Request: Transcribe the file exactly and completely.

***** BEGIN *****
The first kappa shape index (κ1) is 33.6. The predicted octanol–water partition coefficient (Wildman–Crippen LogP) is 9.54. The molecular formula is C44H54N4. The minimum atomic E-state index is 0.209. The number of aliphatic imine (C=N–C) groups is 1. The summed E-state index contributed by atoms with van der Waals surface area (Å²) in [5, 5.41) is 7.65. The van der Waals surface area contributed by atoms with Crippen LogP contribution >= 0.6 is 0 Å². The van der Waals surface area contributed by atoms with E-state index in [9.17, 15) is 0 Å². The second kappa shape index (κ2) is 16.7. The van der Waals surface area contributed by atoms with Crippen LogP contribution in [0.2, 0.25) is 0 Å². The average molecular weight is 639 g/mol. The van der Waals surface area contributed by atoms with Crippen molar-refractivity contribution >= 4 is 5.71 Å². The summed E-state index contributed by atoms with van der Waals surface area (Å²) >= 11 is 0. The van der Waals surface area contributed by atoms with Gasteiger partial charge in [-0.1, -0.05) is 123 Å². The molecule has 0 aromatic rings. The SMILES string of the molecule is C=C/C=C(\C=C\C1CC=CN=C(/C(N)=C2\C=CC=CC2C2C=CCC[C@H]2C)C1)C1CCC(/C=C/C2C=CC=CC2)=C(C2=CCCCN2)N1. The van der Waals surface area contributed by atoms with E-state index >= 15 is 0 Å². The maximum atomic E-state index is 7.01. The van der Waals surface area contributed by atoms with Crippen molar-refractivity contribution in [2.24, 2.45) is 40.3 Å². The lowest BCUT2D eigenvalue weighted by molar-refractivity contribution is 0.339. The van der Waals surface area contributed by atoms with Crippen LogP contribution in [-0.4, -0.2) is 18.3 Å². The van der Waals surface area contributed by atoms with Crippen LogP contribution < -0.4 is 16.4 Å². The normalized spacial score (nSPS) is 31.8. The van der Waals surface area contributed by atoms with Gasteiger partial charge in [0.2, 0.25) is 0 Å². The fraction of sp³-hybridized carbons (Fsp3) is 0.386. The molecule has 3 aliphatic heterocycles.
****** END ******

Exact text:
The first kappa shape index (κ1) is 33.6. The predicted octanol–water partition coefficient (Wildman–Crippen LogP) is 9.54. The molecular formula is C44H54N4. The minimum atomic E-state index is 0.209. The number of aliphatic imine (C=N–C) groups is 1. The summed E-state index contributed by atoms with van der Waals surface area (Å²) in [5, 5.41) is 7.65. The van der Waals surface area contributed by atoms with Crippen LogP contribution >= 0.6 is 0 Å². The van der Waals surface area contributed by atoms with E-state index in [9.17, 15) is 0 Å². The second kappa shape index (κ2) is 16.7. The van der Waals surface area contributed by atoms with Crippen LogP contribution in [0.2, 0.25) is 0 Å². The average molecular weight is 639 g/mol. The van der Waals surface area contributed by atoms with Crippen molar-refractivity contribution >= 4 is 5.71 Å². The summed E-state index contributed by atoms with van der Waals surface area (Å²) >= 11 is 0. The van der Waals surface area contributed by atoms with Gasteiger partial charge in [-0.1, -0.05) is 123 Å². The molecule has 0 aromatic rings. The SMILES string of the molecule is C=C/C=C(\C=C\C1CC=CN=C(/C(N)=C2\C=CC=CC2C2C=CCC[C@H]2C)C1)C1CCC(/C=C/C2C=CC=CC2)=C(C2=CCCCN2)N1. The van der Waals surface area contributed by atoms with E-state index >= 15 is 0 Å². The maximum atomic E-state index is 7.01. The van der Waals surface area contributed by atoms with Crippen molar-refractivity contribution in [2.24, 2.45) is 40.3 Å². The lowest BCUT2D eigenvalue weighted by molar-refractivity contribution is 0.339. The van der Waals surface area contributed by atoms with Crippen LogP contribution in [-0.4, -0.2) is 18.3 Å². The van der Waals surface area contributed by atoms with Crippen LogP contribution < -0.4 is 16.4 Å². The normalized spacial score (nSPS) is 31.8. The van der Waals surface area contributed by atoms with Gasteiger partial charge in [0.2, 0.25) is 0 Å². The fraction of sp³-hybridized carbons (Fsp3) is 0.386. The molecule has 3 aliphatic heterocycles.